Virtual Box

OK, so I’ve given up on restoring my previous Windows guest machine, and am going to create a new one (I only lost a couple files that I cared about). But now VB won’t work properly. Without getting into detail on the error messages, I’d like to just completely remove it, and do a clean install. But I can’t figure out how to do it.

I apparently installed it from a script, so there are no Fedora packages for it, so dnf can’t do anything. When I click on the details of the icon in Gnome, and select remove, it just shrugs its digital shoulders. Anyone have any suggestions?

[Tuesday-afternoon update]

OK, I found the uninstall script, so I’ve now reinstalled it, but I’m getting the same issues. When I start the new machine, it says it failed, with this message:

Failed to open a session for the virtual machine Windows.

The VirtualBox Linux kernel driver is either not loaded or not set up correctly. Please try setting it up again by executing


as root.

If your system has EFI Secure Boot enabled you may also need to sign the kernel modules (vboxdrv, vboxnetflt, vboxnetadp, vboxpci) before you can load them. Please see your Linux system’s documentation for more information.

where: suplibOsInit what: 3 VERR_VM_DRIVER_NOT_INSTALLED (-1908) – The support driver is not installed. On linux, open returned ENOENT.

The virtual machine ‘Windows’ has terminated unexpectedly during startup with exit code 1 (0x1).

Result Code: NS_ERROR_FAILURE (0x80004005)
Component: MachineWrap
Interface: IMachine {85632c68-b5bb-4316-a900-5eb28d3413df}

So, I run /sbin/vboxconfig, and get this:

[root@localhost ~]

# /sbin/vboxconfig Stopping VirtualBox services. Starting VirtualBox services. Building VirtualBox kernel modules. failed: Look at /var/log/vbox-setup.log to find out what went wrong.

So I look at the log.

# cat /var/log/vbox-setup.log

Building the main VirtualBox module.
Building the net filter module.
Error building the module:
make V=1 CONFIG_MODULE_SIG= CONFIG_MODULE_SIG_ALL= -C /lib/modules/5.11.14-200.fc33.x86_64/build M=/tmp/vbox.0 SRCROOT=/tmp/vbox.0 -j12 modules
make[1]: warning: -j12 forced in submake: resetting jobserver mode.
make -f ./scripts/ obj=/tmp/vbox.0 \
single-build= \
need-builtin=1 need-modorder=1
gcc -Wp,-MMD,/tmp/vbox.0/linux/.VBoxNetFlt-linux.o.d -nostdinc -isystem /usr/lib/gcc/x86_64-redhat-linux/10/include -I./arch/x86/include -I./arch/x86/include/generated -I./include -I./arch/x86/include/uapi -I./arch/x86/include/generated/uapi -I./include/uapi -I./include/generated/uapi -include ./include/linux/kconfig.h -include ./include/linux/compiler_types.h -D__KERNEL__ -fmacro-prefix-map=./= -Wall -Wundef -Werror=strict-prototypes -Wno-trigraphs -fno-strict-aliasing -fno-common -fshort-wchar -fno-PIE -Werror=implicit-function-declaration -Werror=implicit-int -Wno-address-of-packed-member -Werror=return-type -Wno-format-security -std=gnu89 -mno-sse -mno-mmx -mno-sse2 -mno-3dnow -mno-avx -fcf-protection=none -m64 -falign-jumps=1 -falign-loops=1 -mno-80387 -mno-fp-ret-in-387 -mpreferred-stack-boundary=3 -mskip-rax-setup -mtune=generic -mno-red-zone -mcmodel=kernel -Wno-sign-compare -fno-asynchronous-unwind-tables -mindirect-branch=thunk-extern -mindirect-branch-register -fno-jump-tables -fno-delete-null-pointer-checks -Wno-frame-address -Wno-format-truncation -Wno-format-overflow -Wno-address-of-packed-member -O2 -fno-allow-store-data-races -Wframe-larger-than=2048 -fstack-protector -Wno-unused-but-set-variable -Wimplicit-fallthrough -Wno-unused-const-variable -g -pg -mrecord-mcount -mfentry -DCC_USING_FENTRY -Wdeclaration-after-statement -Wvla -Wno-pointer-sign -Wno-stringop-truncation -Wno-zero-length-bounds -Wno-array-bounds -Wno-stringop-overflow -Wno-restrict -Wno-maybe-uninitialized -fno-strict-overflow -fno-stack-check -fconserve-stack -Werror=date-time -Werror=incompatible-pointer-types -Werror=designated-init -Wno-packed-not-aligned -include /tmp/vbox.0/include/VBox/SUPDrvMangling.h -fno-pie -Wno-declaration-after-statement -I./include -I/tmp/vbox.0/ -I/tmp/vbox.0/include -I/tmp/vbox.0/r0drv/linux -D__KERNEL__ -DMODULE -DRT_WITHOUT_PRAGMA_ONCE -DRT_OS_LINUX -DIN_RING0 -DIN_RT_R0 -DIN_SUP_R0 -DVBOX -DRT_WITH_VBOX -DVBOX_WITH_HARDENING -DVBOX_WITH_64_BITS_GUESTS -DRT_ARCH_AMD64 -DMODULE -DKBUILD_BASENAME='”VBoxNetFlt_linux”‘ -DKBUILD_MODNAME='”vboxnetflt”‘ -c -o /tmp/vbox.0/linux/VBoxNetFlt-linux.o /tmp/vbox.0/linux/VBoxNetFlt-linux.c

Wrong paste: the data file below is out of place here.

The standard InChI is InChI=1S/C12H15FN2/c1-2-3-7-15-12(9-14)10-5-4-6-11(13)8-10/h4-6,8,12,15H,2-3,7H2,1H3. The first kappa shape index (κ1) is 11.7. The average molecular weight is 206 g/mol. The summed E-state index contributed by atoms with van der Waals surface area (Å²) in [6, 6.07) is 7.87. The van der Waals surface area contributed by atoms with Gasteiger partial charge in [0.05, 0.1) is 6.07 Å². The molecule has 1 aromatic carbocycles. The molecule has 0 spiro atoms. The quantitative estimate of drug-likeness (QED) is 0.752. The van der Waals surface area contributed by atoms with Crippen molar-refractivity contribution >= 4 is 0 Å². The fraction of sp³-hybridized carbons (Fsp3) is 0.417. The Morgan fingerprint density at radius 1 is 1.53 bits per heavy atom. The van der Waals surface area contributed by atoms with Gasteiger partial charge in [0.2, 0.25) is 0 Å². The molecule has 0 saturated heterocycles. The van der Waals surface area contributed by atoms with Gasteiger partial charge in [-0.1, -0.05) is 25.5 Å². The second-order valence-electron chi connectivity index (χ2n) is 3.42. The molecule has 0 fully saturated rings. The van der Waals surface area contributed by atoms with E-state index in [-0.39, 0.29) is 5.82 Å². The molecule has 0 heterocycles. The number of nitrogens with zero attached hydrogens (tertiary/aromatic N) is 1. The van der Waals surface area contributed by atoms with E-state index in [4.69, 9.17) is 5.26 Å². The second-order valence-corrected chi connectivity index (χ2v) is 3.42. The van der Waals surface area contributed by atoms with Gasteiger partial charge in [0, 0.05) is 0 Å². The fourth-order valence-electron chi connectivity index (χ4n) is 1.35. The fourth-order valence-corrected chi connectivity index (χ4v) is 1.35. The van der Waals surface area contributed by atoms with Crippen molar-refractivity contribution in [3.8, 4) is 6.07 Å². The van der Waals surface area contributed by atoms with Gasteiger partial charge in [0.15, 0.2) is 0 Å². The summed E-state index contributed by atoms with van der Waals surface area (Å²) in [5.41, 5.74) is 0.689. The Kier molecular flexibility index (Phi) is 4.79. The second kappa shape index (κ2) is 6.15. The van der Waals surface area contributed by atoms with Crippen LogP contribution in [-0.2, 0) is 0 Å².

gcc -Wp,-MMD,/tmp/vbox.0/.VBoxNetFlt.o.d -nostdinc -isystem /usr/lib/gcc/x86_64-redhat-linux/10/include -I./arch/x86/include -I./arch/x86/include/generated -I./include -I./arch/x86/include/uapi -I./arch/x86/include/generated/uapi -I./include/uapi -I./include/generated/uapi -include ./include/linux/kconfig.h -include ./include/linux/compiler_types.h -D__KERNEL__ -fmacro-prefix-map=./= -Wall -Wundef -Werror=strict-prototypes -Wno-trigraphs -fno-strict-aliasing -fno-common -fshort-wchar -fno-PIE -Werror=implicit-function-declaration -Werror=implicit-int -Wno-address-of-packed-member -Werror=return-type -Wno-format-security -std=gnu89 -mno-sse -mno-mmx -mno-sse2 -mno-3dnow -mno-avx -fcf-protection=none -m64 -falign-jumps=1 -falign-loops=1 -mno-80387 -mno-fp-ret-in-387 -mpreferred-stack-boundary=3 -mskip-rax-setup -mtune=generic -mno-red-zone -mcmodel=kernel -Wno-sign-compare -fno-asynchronous-unwind-tables -mindirect-branch=thunk-extern -mindirect-branch-register -fno-jump-tables -fno-delete-null-pointer-checks -Wno-frame-address -Wno-format-truncation -Wno-format-overflow -Wno-address-of-packed-member -O2 -fno-allow-store-data-races -Wframe-larger-than=2048 -fstack-protector -Wno-unused-but-set-variable -Wimplicit-fallthrough -Wno-unused-const-variable -g -pg -mrecord-mcount -mfentry -DCC_USING_FENTRY -Wdeclaration-after-statement -Wvla -Wno-pointer-sign -Wno-stringop-truncation -Wno-zero-length-bounds -Wno-array-bounds -Wno-stringop-overflow -Wno-restrict -Wno-maybe-uninitialized -fno-strict-overflow -fno-stack-check -fconserve-stack -Werror=date-time -Werror=incompatible-pointer-types -Werror=designated-init -Wno-packed-not-aligned -include /tmp/vbox.0/include/VBox/SUPDrvMangling.h -fno-pie -Wno-declaration-after-statement -I./include -I/tmp/vbox.0/ -I/tmp/vbox.0/include -I/tmp/vbox.0/r0drv/linux -D__KERNEL__ -DMODULE -DRT_WITHOUT_PRAGMA_ONCE -DRT_OS_LINUX -DIN_RING0 -DIN_RT_R0 -DIN_SUP_R0 -DVBOX -DRT_WITH_VBOX -DVBOX_WITH_HARDENING -DVBOX_WITH_64_BITS_GUESTS -DRT_ARCH_AMD64 -DMODULE -DKBUILD_BASENAME='”VBoxNetFlt”‘ -DKBUILD_MODNAME='”vboxnetflt”‘ -c -o /tmp/vbox.0/VBoxNetFlt.o /tmp/vbox.0/VBoxNetFlt.c